Junta Watch

Junta Watch: Poll Law Hands Win to Military Proxy Party; Regime Boss Counts Striking Medics; and More

By The Irrawaddy 4 February 2023

New Parties Registration Law favors USDP

USDP supporters on the campaign trail before the general election in 2020. / The Irrawaddy

The military’s proxy Union Solidarity and Development Party (USDP) on Feb. 1 re-registered as a political party with the junta-appointed Union Election Commission, as required by the new Political Parties Registration Law recently signed into effect by junta boss Min Aung Hlaing.

The new law effectively makes the junta-proposed election a one-horse race in favor of the party led by ex-generals.

Under the new law, political parties contesting at the Union level need to recruit a minimum 100,000 members within 90 days of registering, and open offices in more than 160 townships, or half of the country’s total, within 180 days. They are also required to contest in over 600 constituencies.

Since the country’s most popular party, the National League for Democracy, has rejected the junta’s poll, no parties are in a position to challenge the USDP.

Earlier, Min Aung Hlaing preached the merit of proportional representation (PR) which he said would replace the current first-past-the-post electoral system for the sake of ‘ethnic equality.’ Everyone is aware that his real intention is to prevent a landslide victory by a single party, as happened when the NLD won the 2015 and 2020 polls. Again, it didn’t take long for the junta boss to reveal his true colors when he imposed tight restrictions via the new Political Parties Registration Law.

Half of country’s medics join CDM

Doctors join an anti-coup protest in Yangon in February 2021. / The Irrawaddy

Overseeing the National Defense Security Council meeting to extend emergency rule for another six months earlier this week, junta boss Min Aung Hlaing admitted that 47,254 health workers had joined the Civil Disobedience Movement (CDM).

Reporting to the NDSC on the work of the regime over the past two years, he said there were 103,214 health workers across the country during the third wave of Covid-19. Of these, 48,492 failed to report for duties and 47,254 of them were strikers, said the junta chief.

According to Min Aung Hlaing, about half of the country’s health workers have joined the CDM.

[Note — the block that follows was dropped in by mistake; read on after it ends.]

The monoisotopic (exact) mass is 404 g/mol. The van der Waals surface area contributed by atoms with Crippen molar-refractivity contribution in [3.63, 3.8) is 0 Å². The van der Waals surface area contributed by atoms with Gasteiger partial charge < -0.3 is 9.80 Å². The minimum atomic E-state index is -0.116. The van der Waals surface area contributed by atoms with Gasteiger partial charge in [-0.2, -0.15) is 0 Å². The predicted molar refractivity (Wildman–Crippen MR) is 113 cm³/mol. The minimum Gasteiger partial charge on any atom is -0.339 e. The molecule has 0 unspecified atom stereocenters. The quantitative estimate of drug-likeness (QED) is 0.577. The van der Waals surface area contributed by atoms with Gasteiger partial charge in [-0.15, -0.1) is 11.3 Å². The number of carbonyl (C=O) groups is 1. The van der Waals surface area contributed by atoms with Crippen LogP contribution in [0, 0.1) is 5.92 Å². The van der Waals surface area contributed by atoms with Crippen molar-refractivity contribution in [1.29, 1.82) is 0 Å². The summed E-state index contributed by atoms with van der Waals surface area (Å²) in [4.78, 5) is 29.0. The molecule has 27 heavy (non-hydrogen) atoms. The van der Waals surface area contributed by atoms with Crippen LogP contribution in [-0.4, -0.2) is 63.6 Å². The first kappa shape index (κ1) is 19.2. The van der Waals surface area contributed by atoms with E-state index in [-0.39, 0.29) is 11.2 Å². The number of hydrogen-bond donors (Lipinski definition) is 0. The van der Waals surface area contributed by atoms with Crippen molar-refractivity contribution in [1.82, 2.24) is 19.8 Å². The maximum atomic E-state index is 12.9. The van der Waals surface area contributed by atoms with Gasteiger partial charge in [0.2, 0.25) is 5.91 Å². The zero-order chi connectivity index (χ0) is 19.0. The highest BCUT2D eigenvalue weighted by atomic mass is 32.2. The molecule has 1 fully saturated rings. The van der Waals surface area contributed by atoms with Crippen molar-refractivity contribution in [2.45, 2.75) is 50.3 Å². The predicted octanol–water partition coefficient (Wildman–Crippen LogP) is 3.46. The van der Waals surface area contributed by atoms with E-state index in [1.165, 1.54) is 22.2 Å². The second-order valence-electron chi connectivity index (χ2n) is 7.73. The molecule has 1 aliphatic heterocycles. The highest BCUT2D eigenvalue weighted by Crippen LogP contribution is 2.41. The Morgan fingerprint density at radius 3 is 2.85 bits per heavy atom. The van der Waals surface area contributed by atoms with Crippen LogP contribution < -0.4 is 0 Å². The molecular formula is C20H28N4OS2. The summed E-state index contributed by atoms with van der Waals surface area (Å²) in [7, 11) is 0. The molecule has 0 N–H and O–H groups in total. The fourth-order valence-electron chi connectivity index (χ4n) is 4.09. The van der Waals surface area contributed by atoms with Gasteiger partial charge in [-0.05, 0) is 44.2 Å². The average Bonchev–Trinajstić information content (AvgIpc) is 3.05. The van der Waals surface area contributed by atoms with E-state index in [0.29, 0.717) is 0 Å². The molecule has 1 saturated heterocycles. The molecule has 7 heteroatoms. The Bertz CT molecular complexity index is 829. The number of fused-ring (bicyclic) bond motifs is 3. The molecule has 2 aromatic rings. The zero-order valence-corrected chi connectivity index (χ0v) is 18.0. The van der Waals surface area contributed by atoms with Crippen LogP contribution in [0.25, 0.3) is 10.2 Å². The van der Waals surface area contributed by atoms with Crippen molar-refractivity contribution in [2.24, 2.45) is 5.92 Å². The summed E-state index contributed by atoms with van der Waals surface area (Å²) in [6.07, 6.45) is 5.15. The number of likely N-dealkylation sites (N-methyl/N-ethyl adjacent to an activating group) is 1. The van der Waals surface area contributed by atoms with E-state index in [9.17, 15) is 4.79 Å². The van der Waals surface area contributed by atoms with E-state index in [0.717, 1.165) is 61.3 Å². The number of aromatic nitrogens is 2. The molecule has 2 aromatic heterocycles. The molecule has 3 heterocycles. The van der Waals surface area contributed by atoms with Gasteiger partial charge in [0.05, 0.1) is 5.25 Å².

Health workers launched the Civil Disobedience Movement with street protests following the military takeover in February 2021. The nationwide strikes by medics were a serious blow to the junta, given they were led by doctors at government-run hospitals that form the backbone of Myanmar’s health system.

In an earlier speech to graduates of the Defense Services Medical Academy, Min Aung Hlaing called CDM medics unethical and accused them of disloyalty.

Today, the regime continues to detain CDM medics.

Two pariahs celebrate their ties

Anatoly Bulochnikov, vice-president of the Russia-Myanmar Friendship and Cooperation Association, meets junta chief Min Aung Hlaing in Naypyitaw on Jan. 30. / Cincds

Two days before Min Aung Hlaing used the armed uprising against his military regime as an excuse to renew emergency rule, he met with Russia-Myanmar Friendship and Cooperation Association vice president Anatoly Bulochnikov in Naypyitaw.

The two discussed promotion of friendship, technical and economic cooperation between the two countries, and opening direct flights to boost tourism.

When the regime reshuffled its cabinet on Feb.1, it appointed retired major-general U Aung Thaw, chairman of the Myanmar-Russia Friendship Association, as hotels and tourism minister in a move to flatter Russia.

Myanmar and Russia will celebrate the 75th anniversary of diplomatic ties on Feb. 18, and junta-controlled newspapers have been featuring articles praising Russia and its president Vladimir Putin.

NLD vice-president absent from NDSC meet

Myanmar’s Vice President Henry Van Thio, center, in 2020. / AFP

Henry Van Thio, who has served continuously as second vice-president under the National League for Democracy government and now the junta, failed to show up again at the National Defense and Security Council (NDSC) meeting on Tuesday.

He was missing after purportedly falling and injuring himself at his residence in the administrative capital of Naypyitaw and being hospitalized.

The former major of Chin ethnicity has not been seen in public since the military takeover. He was also absent from previous NDSC meetings, citing health reasons.

In December, he gave testimony at a junta-controlled court in Naypyitaw Prison in a corruption case filed against jailed civilian leader Daw Aung San Suu Kyi and former president U Win Myint over a helicopter rental and purchase deal.

While Henry Van Thio was in hospital, T Khun Myat, who served as the Lower House speaker of the ousted NLD government and retained his position after the military takeover, joined the NDSC meeting and seconded Min Aung Hlaing’s view that prevailing instability warranted a six-month extension of emergency rule.